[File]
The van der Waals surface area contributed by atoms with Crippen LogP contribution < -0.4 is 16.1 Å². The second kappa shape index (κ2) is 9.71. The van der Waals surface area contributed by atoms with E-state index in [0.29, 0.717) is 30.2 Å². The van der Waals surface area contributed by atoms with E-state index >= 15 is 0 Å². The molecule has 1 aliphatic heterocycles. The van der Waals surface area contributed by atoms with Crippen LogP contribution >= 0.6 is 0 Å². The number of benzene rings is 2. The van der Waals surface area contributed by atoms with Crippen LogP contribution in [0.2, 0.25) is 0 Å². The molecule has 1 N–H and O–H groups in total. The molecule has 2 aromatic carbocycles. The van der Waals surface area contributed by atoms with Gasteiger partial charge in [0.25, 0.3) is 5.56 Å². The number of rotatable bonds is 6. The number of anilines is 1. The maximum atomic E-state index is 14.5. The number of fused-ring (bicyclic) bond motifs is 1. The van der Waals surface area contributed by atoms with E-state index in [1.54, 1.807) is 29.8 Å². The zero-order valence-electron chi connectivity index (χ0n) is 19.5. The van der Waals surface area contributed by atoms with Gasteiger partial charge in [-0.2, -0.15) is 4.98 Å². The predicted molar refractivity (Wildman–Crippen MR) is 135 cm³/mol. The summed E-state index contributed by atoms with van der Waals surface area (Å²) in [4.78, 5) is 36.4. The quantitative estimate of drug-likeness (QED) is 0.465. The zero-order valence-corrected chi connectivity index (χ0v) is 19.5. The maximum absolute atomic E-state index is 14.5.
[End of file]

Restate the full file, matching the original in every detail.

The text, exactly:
The van der Waals surface area contributed by atoms with Crippen LogP contribution < -0.4 is 16.1 Å². The second kappa shape index (κ2) is 9.71. The van der Waals surface area contributed by atoms with E-state index in [0.29, 0.717) is 30.2 Å². The van der Waals surface area contributed by atoms with E-state index >= 15 is 0 Å². The molecule has 1 aliphatic heterocycles. The van der Waals surface area contributed by atoms with Crippen LogP contribution >= 0.6 is 0 Å². The number of benzene rings is 2. The van der Waals surface area contributed by atoms with Crippen LogP contribution in [0.2, 0.25) is 0 Å². The molecule has 1 N–H and O–H groups in total. The molecule has 2 aromatic carbocycles. The van der Waals surface area contributed by atoms with Gasteiger partial charge in [0.25, 0.3) is 5.56 Å². The number of rotatable bonds is 6. The number of anilines is 1. The maximum atomic E-state index is 14.5. The number of fused-ring (bicyclic) bond motifs is 1. The van der Waals surface area contributed by atoms with E-state index in [1.54, 1.807) is 29.8 Å². The zero-order valence-electron chi connectivity index (χ0n) is 19.5. The van der Waals surface area contributed by atoms with Gasteiger partial charge in [-0.2, -0.15) is 4.98 Å². The predicted molar refractivity (Wildman–Crippen MR) is 135 cm³/mol. The summed E-state index contributed by atoms with van der Waals surface area (Å²) in [4.78, 5) is 36.4. The quantitative estimate of drug-likeness (QED) is 0.465. The zero-order valence-corrected chi connectivity index (χ0v) is 19.5. The maximum absolute atomic E-state index is 14.5.